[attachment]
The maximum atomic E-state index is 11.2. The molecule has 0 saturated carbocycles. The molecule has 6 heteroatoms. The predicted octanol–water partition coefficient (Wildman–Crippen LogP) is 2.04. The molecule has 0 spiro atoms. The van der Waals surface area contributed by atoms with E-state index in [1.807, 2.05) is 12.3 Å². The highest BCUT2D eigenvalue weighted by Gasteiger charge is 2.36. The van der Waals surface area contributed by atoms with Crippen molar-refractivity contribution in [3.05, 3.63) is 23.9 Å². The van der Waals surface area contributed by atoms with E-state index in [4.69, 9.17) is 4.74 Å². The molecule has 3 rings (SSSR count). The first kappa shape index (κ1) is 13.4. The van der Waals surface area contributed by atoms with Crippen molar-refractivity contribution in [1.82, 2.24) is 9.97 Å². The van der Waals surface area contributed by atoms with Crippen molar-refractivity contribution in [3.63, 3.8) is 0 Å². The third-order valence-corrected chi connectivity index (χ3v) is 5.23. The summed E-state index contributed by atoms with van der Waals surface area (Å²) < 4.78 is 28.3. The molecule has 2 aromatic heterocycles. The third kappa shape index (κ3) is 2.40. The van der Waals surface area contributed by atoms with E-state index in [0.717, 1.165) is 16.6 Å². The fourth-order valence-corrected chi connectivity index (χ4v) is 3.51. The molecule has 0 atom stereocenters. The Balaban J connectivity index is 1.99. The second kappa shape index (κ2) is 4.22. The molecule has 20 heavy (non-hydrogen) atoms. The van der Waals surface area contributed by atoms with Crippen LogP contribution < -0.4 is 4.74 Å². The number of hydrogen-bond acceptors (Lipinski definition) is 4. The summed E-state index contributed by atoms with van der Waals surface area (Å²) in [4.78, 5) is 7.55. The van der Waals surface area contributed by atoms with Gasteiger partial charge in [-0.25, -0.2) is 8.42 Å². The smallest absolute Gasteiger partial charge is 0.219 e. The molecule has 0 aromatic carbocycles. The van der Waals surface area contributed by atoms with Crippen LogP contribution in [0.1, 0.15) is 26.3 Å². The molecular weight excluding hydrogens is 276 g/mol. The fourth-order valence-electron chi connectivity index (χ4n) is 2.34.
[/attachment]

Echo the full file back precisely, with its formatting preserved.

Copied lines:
The maximum atomic E-state index is 11.2. The molecule has 0 saturated carbocycles. The molecule has 6 heteroatoms. The predicted octanol–water partition coefficient (Wildman–Crippen LogP) is 2.04. The molecule has 0 spiro atoms. The van der Waals surface area contributed by atoms with E-state index in [1.807, 2.05) is 12.3 Å². The highest BCUT2D eigenvalue weighted by Gasteiger charge is 2.36. The van der Waals surface area contributed by atoms with Crippen molar-refractivity contribution in [3.05, 3.63) is 23.9 Å². The van der Waals surface area contributed by atoms with E-state index in [4.69, 9.17) is 4.74 Å². The molecule has 3 rings (SSSR count). The first kappa shape index (κ1) is 13.4. The van der Waals surface area contributed by atoms with Crippen molar-refractivity contribution in [1.82, 2.24) is 9.97 Å². The van der Waals surface area contributed by atoms with Crippen molar-refractivity contribution in [3.63, 3.8) is 0 Å². The third-order valence-corrected chi connectivity index (χ3v) is 5.23. The summed E-state index contributed by atoms with van der Waals surface area (Å²) < 4.78 is 28.3. The molecule has 2 aromatic heterocycles. The third kappa shape index (κ3) is 2.40. The van der Waals surface area contributed by atoms with E-state index in [0.717, 1.165) is 16.6 Å². The fourth-order valence-corrected chi connectivity index (χ4v) is 3.51. The molecule has 0 atom stereocenters. The Balaban J connectivity index is 1.99. The second kappa shape index (κ2) is 4.22. The molecule has 20 heavy (non-hydrogen) atoms. The van der Waals surface area contributed by atoms with Crippen LogP contribution < -0.4 is 4.74 Å². The number of hydrogen-bond acceptors (Lipinski definition) is 4. The summed E-state index contributed by atoms with van der Waals surface area (Å²) in [4.78, 5) is 7.55. The van der Waals surface area contributed by atoms with Gasteiger partial charge in [-0.25, -0.2) is 8.42 Å². The smallest absolute Gasteiger partial charge is 0.219 e. The molecule has 0 aromatic carbocycles. The van der Waals surface area contributed by atoms with Crippen LogP contribution in [0.1, 0.15) is 26.3 Å². The molecular weight excluding hydrogens is 276 g/mol. The fourth-order valence-electron chi connectivity index (χ4n) is 2.34.